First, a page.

I started to experiment by just doing a spontaneous drawing on the back of a paper on my printing plate. I started off with back paint as a vase and a layer of yellow on top. Drawing on the paper with a sharp pen acts like I am etching. The pen creates an indentation on the paper that translates on the paint.

Above: this was only a tester sample to see how this technique works. As a tester sample it has worked well. The black lines are clear against the yellow.

I continued experimenting, this time drawing on the back of an old sketch of my children that I did for ideas & processes. This technique is good as I can choose what lines I want to outline and leave the ones I am not interested in.

Above: I do the same this time using a self portrait (fibro&me,also a previous drawing from ideas & processes). I randomly rolled some yellow paint on the white paper so it became patchy. The outline of my face is white as I hadn’t apllied a layer of black. This image almost looks like I applied gold leaf on my image. It is a different effect than the one before which interest me.

Above: A drawing of a pregnant fairy. I wanted to see how I could change this drawing and transform it. I used white paint on black paper and on a glass plate. Because I used a thick amount of paint on glass I noticed that the paint produces some ridges which I find really interesting. They give an interesting texture to my fairy. I could see this image made into a lace panel.

I left the remaining paint on the plate and added a small layer of yellow and used a black piece of paper to draw on top. The image has become more defined as if I drew it with a black pen. There is still some textured pattern but this has become more subtle.

I find it very exiting how a image can change from one print to the other achieving different effects.

I continued experimenting this time with another drawing that I made previously.

I wanted to see how I can translate a face with this technique. Can I record small detail like eye lashes?. I started off with applying black paint on my printing plate and blobs of red and yellow paint in selected areas. I then placed my paper and started drawing on top of it on another piece of paper. I was careful only to apply pressure to the areas I wanted to be more defined. I have learnt that manipulating the pressure of my pen, hand or whatever tools I choose to use is just as important as the tools and media I use. The pressure that I use will determine the quality and thickness of my line.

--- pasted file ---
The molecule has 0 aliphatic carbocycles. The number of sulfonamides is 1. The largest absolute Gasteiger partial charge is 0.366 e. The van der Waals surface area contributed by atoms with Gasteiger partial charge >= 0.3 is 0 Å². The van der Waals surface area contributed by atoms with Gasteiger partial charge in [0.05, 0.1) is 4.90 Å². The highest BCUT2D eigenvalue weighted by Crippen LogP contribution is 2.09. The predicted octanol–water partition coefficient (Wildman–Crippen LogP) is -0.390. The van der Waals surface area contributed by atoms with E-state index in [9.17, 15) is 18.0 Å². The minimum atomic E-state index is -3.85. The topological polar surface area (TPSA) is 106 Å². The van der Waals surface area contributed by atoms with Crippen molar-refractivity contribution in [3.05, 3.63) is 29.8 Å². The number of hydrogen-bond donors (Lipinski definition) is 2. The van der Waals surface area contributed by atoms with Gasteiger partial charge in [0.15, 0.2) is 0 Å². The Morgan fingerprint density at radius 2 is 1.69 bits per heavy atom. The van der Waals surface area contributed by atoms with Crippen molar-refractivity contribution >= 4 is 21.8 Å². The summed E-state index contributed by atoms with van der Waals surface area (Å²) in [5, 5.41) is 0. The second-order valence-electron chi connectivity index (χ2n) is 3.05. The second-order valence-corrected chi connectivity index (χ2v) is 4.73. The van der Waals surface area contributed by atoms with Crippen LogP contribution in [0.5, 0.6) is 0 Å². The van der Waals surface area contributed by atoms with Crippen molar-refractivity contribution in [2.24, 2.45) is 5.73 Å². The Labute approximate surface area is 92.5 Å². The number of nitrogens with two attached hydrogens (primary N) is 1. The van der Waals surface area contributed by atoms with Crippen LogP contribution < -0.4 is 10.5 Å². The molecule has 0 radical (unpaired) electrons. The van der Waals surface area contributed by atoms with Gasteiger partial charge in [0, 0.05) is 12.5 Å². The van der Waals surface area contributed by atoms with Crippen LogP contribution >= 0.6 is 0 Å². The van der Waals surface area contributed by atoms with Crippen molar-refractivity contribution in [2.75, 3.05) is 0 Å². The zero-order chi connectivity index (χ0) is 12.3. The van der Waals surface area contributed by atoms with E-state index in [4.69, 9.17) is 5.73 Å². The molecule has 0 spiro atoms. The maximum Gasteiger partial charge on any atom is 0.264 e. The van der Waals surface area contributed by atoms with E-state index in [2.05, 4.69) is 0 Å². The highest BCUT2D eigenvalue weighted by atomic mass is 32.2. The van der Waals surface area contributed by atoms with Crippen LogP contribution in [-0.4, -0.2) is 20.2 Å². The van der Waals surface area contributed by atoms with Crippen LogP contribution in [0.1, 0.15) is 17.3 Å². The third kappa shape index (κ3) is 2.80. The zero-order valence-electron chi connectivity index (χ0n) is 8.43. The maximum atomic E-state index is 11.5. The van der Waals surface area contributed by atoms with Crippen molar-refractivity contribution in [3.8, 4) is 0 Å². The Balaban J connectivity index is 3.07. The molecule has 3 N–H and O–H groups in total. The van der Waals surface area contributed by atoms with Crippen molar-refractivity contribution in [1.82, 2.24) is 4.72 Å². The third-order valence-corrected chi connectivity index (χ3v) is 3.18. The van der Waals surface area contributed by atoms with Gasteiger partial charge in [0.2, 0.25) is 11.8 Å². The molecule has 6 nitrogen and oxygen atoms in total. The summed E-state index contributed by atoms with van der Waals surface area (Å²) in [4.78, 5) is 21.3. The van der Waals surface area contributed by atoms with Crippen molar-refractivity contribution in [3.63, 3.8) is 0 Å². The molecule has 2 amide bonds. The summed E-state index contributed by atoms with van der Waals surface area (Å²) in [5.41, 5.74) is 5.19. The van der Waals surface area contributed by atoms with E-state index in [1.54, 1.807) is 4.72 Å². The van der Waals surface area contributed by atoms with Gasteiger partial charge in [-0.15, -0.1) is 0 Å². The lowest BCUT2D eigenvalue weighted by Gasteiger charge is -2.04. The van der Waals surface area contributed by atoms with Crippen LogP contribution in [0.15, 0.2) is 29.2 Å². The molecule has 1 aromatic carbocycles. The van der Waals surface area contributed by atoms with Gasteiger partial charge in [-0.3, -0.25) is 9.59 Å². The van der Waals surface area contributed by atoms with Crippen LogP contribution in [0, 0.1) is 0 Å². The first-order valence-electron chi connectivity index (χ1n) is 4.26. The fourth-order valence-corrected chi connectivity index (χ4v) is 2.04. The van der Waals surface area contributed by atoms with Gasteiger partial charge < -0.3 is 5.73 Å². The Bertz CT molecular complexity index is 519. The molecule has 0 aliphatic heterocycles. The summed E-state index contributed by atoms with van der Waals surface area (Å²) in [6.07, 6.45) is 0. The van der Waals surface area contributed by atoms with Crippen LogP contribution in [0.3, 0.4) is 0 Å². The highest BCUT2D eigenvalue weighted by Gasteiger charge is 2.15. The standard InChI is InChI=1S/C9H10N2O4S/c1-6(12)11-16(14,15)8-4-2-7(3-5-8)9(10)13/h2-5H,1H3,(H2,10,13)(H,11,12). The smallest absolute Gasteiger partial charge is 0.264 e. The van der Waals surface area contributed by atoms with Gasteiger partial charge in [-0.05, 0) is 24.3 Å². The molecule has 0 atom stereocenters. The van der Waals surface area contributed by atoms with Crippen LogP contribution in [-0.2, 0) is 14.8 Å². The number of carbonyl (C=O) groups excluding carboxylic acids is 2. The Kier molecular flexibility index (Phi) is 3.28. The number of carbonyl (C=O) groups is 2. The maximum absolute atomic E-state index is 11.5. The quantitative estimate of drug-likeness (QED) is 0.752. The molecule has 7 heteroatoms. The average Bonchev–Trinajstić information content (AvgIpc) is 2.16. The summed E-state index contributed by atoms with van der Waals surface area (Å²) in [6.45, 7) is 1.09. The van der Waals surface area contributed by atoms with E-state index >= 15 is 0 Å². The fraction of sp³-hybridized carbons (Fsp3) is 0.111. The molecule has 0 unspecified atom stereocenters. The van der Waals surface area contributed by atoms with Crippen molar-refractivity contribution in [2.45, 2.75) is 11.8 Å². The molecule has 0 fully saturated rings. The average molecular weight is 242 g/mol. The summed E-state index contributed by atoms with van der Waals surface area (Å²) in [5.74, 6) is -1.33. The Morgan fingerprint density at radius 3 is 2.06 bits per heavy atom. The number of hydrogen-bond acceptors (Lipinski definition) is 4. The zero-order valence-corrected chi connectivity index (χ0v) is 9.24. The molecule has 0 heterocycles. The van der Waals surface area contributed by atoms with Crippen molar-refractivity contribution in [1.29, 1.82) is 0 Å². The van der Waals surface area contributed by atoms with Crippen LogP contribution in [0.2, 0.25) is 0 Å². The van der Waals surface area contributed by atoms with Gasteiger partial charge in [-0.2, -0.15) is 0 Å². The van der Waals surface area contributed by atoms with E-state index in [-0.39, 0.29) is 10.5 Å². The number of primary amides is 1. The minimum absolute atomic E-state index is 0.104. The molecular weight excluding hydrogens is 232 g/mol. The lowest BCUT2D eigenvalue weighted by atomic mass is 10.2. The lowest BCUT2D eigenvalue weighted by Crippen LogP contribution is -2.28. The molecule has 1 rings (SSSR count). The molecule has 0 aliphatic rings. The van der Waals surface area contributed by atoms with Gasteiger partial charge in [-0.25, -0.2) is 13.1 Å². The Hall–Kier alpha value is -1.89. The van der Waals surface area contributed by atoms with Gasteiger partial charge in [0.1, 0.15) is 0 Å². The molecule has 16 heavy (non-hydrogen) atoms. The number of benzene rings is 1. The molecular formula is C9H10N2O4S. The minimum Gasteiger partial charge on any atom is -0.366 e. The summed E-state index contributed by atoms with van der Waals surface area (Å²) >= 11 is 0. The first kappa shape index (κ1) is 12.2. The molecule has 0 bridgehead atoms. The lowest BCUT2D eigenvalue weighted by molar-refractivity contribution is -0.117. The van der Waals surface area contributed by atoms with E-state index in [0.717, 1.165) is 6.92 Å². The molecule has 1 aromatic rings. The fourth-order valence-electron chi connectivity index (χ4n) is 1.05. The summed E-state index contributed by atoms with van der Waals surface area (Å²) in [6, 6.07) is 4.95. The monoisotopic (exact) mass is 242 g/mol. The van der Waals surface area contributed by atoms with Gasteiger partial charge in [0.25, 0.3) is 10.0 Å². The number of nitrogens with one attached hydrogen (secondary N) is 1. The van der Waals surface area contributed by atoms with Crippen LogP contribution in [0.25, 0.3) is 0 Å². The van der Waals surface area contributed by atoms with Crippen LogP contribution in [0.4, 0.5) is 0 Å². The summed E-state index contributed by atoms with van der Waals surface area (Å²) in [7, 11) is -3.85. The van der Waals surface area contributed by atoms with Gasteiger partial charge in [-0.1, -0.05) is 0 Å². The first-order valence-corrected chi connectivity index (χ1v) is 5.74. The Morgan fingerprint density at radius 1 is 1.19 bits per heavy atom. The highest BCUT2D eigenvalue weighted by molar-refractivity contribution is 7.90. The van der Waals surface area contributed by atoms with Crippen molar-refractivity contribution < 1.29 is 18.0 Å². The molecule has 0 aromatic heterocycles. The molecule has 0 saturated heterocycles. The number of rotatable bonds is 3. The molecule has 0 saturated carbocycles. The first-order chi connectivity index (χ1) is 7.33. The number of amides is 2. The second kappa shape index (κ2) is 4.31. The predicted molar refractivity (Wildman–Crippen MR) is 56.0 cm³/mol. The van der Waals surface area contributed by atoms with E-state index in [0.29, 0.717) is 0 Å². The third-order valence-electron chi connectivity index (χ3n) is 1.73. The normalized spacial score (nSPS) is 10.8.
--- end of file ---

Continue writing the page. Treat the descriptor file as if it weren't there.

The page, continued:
I am secretly impressed on the outcome of this print. I was surprised that I could record small detail and thin lines. Luckily I recorded this sample on a photo as in my attempt to develop the image and add more layers I ruined it. That is the downside of monoprinting I am making one off prints so there is no way of replicating them exactly the same. So in the future I will always take a picture so that I can add to and edit it without ruining the real thing (note to self)

Below is the ghost print of the one above. I have learnt that a ghost print is the one that you do with the left over paint on the plate. I often prefer the ghost prints as they are not so defined. I am pleased with the monochrome effect of this image and the added splashing of red with a small hint of yellow.

I got addicted and continued to investigate the “splashing of colour’ adding orange and yellow. In my opinion the originals are always best. I have the habit of continuing to develop an image and the results can be more of the same, clouding my judgement. This is when my tutors advice is on point and I hear her words ringing in my ears ‘make less’ ‘refine your ideas’ but yet I cant help myself and I continue listening to the voice inside me telling me ‘what if you are missing out on a better outcome?’ How far do I take it and when do I give up?